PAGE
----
Shakespeare’s religious orientation and beliefs are an endless source of speculation and bickering among those who take an interest in the Bard. And for good reason: because Shakespeare’s plays are replete with religious imagery, language, and themes, discerning a coherent and consistent worldview is exceptionally complex.
Robert Miola, a professor of English Literature, has written one of the best short introductions to the issue I have read in the recent issue of First Things. The traditional line, Miola contends, on Shakespeare’s religiosity is that it is shaped by the Protestant Reformation and Protestant theology. That is, Shakespeare stands the quintessential Englishman, who has the tempered and moderate Protestantism of Elizabeth’s via media.
However, in recent years that thesis has been challenged by those who contend that Shakespeare is smuggling Catholicism into England through his play. Miola rejects the “closet Catholic” hypothesis on grounds that it is a little too similar to a conspiracy theory. However, Miola makes a strong case for “evocative patterns of literary Catholicity in the bard’s work.”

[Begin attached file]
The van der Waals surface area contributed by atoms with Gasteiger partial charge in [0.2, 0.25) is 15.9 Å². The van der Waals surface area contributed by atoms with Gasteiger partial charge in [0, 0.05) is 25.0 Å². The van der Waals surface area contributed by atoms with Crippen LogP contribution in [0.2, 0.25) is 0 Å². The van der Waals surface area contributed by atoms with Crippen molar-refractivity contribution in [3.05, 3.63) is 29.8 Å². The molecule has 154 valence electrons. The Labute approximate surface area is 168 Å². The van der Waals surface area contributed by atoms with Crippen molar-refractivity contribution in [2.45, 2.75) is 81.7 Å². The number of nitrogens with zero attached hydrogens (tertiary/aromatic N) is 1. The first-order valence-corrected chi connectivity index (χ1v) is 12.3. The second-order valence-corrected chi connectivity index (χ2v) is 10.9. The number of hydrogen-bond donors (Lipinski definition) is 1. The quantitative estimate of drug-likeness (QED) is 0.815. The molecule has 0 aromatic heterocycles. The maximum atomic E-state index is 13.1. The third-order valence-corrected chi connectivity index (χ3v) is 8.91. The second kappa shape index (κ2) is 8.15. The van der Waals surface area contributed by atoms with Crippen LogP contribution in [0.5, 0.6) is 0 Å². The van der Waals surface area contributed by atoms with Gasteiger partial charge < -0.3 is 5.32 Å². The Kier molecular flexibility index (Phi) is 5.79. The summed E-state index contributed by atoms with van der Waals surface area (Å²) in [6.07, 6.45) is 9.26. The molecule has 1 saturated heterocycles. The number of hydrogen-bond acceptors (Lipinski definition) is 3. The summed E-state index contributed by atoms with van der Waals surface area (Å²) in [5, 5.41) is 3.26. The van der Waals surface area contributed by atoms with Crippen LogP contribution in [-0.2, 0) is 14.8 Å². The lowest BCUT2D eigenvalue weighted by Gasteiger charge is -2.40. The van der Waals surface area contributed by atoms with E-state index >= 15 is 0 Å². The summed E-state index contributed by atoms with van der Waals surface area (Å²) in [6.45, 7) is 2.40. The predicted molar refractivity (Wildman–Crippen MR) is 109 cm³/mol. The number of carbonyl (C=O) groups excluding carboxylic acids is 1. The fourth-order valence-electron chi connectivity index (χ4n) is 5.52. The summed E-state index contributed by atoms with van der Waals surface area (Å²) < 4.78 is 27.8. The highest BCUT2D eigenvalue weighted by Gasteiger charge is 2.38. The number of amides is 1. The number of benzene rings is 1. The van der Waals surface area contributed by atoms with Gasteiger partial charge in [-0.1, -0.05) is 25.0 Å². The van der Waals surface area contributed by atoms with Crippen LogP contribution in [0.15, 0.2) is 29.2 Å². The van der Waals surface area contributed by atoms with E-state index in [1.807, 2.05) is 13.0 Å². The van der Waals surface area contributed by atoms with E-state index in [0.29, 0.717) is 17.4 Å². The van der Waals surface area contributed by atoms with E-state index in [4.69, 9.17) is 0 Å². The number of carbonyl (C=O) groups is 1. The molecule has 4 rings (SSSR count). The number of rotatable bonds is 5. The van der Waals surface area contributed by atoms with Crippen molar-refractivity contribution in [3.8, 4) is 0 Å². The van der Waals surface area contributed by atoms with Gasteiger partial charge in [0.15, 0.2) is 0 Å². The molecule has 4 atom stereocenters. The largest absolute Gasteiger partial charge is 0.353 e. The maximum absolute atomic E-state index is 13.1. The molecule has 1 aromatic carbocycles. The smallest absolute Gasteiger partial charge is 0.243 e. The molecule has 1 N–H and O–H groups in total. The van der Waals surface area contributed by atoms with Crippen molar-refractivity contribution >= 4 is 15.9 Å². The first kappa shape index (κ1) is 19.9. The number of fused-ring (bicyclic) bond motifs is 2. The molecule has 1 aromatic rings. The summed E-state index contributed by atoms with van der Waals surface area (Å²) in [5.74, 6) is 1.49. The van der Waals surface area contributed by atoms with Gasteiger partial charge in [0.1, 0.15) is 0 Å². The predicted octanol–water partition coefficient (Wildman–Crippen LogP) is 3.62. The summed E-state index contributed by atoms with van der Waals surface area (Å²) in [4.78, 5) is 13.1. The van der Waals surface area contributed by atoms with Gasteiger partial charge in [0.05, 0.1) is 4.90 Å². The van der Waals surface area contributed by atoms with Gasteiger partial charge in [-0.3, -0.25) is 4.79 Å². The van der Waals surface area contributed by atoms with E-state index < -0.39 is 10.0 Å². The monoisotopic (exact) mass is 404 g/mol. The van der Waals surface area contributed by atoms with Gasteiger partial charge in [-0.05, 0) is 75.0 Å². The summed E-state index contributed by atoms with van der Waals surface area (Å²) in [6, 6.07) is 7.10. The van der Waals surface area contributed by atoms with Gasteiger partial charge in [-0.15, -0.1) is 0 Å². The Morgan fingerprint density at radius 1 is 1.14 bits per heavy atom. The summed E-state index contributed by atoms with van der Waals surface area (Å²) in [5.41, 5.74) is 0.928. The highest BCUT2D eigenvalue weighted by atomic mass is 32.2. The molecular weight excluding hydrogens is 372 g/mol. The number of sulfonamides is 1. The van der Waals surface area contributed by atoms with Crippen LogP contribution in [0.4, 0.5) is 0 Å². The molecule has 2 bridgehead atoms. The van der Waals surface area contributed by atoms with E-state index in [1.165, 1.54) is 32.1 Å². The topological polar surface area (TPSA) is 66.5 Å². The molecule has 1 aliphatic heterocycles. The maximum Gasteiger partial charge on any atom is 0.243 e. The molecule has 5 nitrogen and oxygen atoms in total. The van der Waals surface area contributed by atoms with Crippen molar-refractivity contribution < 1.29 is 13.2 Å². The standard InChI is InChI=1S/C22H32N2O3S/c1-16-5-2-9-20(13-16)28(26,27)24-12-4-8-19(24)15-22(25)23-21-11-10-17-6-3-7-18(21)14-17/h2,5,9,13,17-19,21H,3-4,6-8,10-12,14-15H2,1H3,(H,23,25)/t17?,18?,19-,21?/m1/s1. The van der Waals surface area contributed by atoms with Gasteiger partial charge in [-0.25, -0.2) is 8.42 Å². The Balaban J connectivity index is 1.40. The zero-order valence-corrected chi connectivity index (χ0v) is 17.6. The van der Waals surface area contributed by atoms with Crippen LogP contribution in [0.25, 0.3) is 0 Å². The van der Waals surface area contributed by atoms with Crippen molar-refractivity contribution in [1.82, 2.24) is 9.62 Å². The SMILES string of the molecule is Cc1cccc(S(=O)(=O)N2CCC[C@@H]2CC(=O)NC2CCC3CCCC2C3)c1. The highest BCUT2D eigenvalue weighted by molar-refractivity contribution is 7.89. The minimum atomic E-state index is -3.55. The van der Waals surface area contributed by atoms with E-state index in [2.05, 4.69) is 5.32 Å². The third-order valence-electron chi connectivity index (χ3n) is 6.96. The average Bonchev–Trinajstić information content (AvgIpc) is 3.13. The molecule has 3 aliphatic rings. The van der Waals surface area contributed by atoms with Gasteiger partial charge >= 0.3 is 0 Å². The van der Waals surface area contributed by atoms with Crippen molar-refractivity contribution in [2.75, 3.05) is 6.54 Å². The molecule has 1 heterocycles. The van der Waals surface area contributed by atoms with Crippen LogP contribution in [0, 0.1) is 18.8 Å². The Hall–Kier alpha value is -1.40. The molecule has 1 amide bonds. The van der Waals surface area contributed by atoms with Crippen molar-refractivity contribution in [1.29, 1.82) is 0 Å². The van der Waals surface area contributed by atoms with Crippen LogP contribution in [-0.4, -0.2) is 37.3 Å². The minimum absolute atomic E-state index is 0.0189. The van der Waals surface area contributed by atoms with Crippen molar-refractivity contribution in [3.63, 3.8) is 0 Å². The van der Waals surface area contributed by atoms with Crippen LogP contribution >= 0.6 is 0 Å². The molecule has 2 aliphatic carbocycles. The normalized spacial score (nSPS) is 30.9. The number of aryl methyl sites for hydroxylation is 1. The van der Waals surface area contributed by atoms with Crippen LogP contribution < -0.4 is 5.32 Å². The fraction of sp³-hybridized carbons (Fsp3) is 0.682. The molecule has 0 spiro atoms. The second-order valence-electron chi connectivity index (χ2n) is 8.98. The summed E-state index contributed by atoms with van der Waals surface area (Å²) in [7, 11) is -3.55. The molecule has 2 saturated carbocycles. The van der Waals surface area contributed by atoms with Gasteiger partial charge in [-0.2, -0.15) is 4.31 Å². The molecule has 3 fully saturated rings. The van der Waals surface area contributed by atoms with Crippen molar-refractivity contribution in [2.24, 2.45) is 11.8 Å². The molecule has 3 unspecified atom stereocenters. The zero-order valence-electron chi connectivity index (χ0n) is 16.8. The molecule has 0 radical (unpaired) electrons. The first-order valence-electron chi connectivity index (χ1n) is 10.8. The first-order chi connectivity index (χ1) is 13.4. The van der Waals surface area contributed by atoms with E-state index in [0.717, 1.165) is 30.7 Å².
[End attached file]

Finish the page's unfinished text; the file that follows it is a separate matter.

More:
Yet while Miola is convincing, pitting Catholicism against Protestantism in this way may not be the most productive way of reading Shakespeare. It is plausible that Shakespeare was attempting to preserve a rational appreciation for the goodness of Roman Catholicism, while still acknowledging the abuses that had occurred. Shakespeare’s world is very much like the King James Bible, which, as Adam Nicolson puts it, “does not choose. It absorbs and includes. It is in that sense catholic, as Jacobean Englishmen consistently called their church: not Roman but catholic, embracing all.”
One more point: Miola (rightly) demurs on the question of Shakespeare’s private beliefs. The leap from text to author is a dangerous leap indeed. However, it is not a stretch to say that Shakespeare’s plays are fundamentally Christian, regardless of their theological nuances. Indeed, Miola acknowledges an attempt to interpret Shakespeare as an atheist, but dismisses it as an “eccentric variation.” For Miola, it seems, the weight of scholarly literature is firmly on the side of some sort of Christian underpinning to Shakespeare’s dramatic world.